A personal journey

I was happy being fifty; that was a good day. I was happy with what I saw in the mirror, even though my life was beginning to fray at the edges and life in my fifties was often difficult and sometimes traumatic. When I approached sixty, ten years of emotionally-intense living had passed and I was very conscious of where I was in my life, both in terms of time – approaching my sixth decade – and how I was spending my time, earning my living, relating to my family and friends and how I felt about myself and my life. I told myself and everyone around me that sixty is the new forty. A generation ago, maybe even as little as ten years ago, forty was regarded as middle age: I would suggest that now it is the beginning of maturity. At forty we are probably not even halfway through our lives. We still have a lot of living and learning to do.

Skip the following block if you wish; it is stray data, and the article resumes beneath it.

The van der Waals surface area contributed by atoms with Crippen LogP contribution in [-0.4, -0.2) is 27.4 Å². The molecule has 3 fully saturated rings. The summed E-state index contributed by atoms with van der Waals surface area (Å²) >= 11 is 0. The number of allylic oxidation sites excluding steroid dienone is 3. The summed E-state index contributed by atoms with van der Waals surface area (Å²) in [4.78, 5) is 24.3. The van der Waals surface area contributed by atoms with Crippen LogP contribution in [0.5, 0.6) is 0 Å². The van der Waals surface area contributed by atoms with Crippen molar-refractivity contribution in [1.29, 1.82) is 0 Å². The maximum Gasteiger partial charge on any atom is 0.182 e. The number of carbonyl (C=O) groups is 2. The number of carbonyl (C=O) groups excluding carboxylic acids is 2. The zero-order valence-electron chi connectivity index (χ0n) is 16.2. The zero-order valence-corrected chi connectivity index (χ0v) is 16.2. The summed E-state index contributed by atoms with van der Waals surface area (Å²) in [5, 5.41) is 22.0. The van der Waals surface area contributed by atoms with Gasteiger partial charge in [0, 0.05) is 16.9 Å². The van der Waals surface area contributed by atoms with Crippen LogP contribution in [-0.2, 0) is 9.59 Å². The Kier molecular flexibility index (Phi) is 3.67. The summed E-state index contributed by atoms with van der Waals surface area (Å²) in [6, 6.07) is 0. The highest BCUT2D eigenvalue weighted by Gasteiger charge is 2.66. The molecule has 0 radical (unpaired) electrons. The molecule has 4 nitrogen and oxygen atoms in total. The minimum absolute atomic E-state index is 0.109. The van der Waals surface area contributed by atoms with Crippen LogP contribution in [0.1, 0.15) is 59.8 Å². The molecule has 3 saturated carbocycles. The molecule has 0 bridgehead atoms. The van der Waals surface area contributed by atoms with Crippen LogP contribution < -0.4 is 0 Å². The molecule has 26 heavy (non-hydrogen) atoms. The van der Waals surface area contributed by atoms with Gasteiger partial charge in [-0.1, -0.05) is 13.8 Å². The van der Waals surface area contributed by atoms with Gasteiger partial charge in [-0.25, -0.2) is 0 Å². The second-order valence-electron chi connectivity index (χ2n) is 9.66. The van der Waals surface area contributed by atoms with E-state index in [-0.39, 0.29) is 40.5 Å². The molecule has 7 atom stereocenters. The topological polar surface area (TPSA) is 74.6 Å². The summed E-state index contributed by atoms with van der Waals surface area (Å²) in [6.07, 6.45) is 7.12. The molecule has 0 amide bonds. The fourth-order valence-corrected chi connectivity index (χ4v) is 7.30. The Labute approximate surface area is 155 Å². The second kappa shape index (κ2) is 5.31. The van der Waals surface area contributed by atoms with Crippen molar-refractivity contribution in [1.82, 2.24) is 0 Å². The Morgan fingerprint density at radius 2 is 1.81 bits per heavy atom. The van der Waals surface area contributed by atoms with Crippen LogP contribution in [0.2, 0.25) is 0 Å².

When I actually became sixty it was a bit of a shock: it’s amazing the effect that a number can have. Just going from being fifty nine one day and sixty the next seemed like a huge leap. I suddenly wasn’t sure where that leap had taken me, involuntary as it was, and how I felt about it. I could now draw my State pension and travel on buses free! What section of society did I now belong to? Had I become a member of the ‘greys’?  And if I had, what did that mean? Even though I thought it was great that I could get a discount on train travel when I bought my Senior Rail Card I inwardly shrank just a bit on presenting my ID to the clerk at the train station. “He knows exactly how old I am,” I thought. “I don’t know how old he is”. Then “Well, this is what sixty looks like”.

I looked around at other roughly sixty-year-old women and observed them. Of course, they come in all shapes, sizes and colours, hair as well as skin. And that was interesting, but also, in a way, difficult, because I was part of this group that I was observing, and I observed them everywhere I went, and so I did not have the objectivity of observing something that I was outside of and detached from. I was observing myself as well.